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Ellie, Engineer Hardcover – January 16, 2018
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From School Library Journal
Gr 2–4—A charming book featuring an engineer who makes mistakes when navigating the roads of friendship. Ellie Bell decides to build a doghouse for her best friend Kit's birthday with the help of her neighbor Toby. When she also gets help from three neighborhood girls who don't like boys, (including Toby), she begins to lie to keep from making anyone angry. At the same time, her friendship with Kit starts to suffer because she is keeping the doghouse a surprise. In the end, Ellie finds a way to bridge the gap between the boys and the girls while saving her best friendship. The book touches on gender bias by showing that activities should not be categorized as "boy things" or "girl things." Girls can like engineering and soccer while boys can like tea parties. Pencil illustrations of Ellie's sketches and designs are included throughout the book. The end contains a guide to Ellie's favorite tools. In addition to spotlighting engineering, the narrative contains strong themes of friendship and working together toward a common goal. VERDICT A solid addition to chapter book collections.—V. Lynn Christiansen, Wiley International Studies Magnet Elementary School, Raleigh, NC
"Charming. . . . In addition to spotlighting engineering, the narrative contains strong themes of friendship and working together toward a common goal." - School Library Journal
"Ellie’s easily relatable as an everyday kid . . . Aspiring inventors will appreciate the descriptions and black and white sketches of Ellie’s various creations, so be sure to make some room in the makerspace for Ellie’s new fans." - BCCB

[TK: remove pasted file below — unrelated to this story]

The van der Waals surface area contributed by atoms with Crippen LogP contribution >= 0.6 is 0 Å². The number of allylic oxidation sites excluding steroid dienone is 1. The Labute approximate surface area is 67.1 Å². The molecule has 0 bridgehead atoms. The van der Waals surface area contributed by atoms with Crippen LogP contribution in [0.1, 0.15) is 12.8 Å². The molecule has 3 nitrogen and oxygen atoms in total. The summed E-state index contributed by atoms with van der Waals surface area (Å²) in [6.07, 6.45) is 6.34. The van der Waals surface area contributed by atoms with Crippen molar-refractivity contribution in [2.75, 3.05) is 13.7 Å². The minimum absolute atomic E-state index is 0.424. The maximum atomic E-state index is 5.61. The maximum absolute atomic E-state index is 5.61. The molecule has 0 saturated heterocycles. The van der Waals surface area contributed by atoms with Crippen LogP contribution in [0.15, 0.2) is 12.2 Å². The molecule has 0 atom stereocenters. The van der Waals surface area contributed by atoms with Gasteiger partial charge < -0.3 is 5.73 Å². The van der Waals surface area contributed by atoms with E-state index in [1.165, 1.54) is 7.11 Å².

"Pearce emphasizes Ellie’s persistence and individuality. . . . Mourning’s notebook-style images help give a sense of how Ellie’s brain works." - Publishers Weekly
"Explicitly rejects the idea that activities and objects are gendered (e.g., boys and girls can both like engineering and tea parties). The twist ending is not what most readers will expect. A spirited, duplicable depiction of STEM fun." - Kirkus Reviews
"An entertaining and memorable story. . . Pearce sets the stage for what could easily become a favorite series." - Publishers Weekly on THE DOUBLECROSS
"Oddball characters with plenty of heart and nifty gadgets will draw in readers who appreciate humorous underdog stories." - Booklist on THE DOUBLECROSS
"A fun-filled adventure from start to finish." - Booklist on THE INSIDE JOB
"This sequel will continue to thrill fans of the series. Wacky and action-packed." - Kirkus Reviews on THE INSIDE JOB
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I predict that Ellie, Engineer will inspire a generation of tool-carrying, invention-drawing kids in the same way that Harriet the Spy inspired note-scribbling, sneaking kids in my generation. Readers will root for Ellie as she designs solutions to problems and gets herself out of scrapes. Themes include questioning gender roles, friendship, and inventiveness. For teachers looking for strong girls and STEM connections, you'll find them in this delightful new series.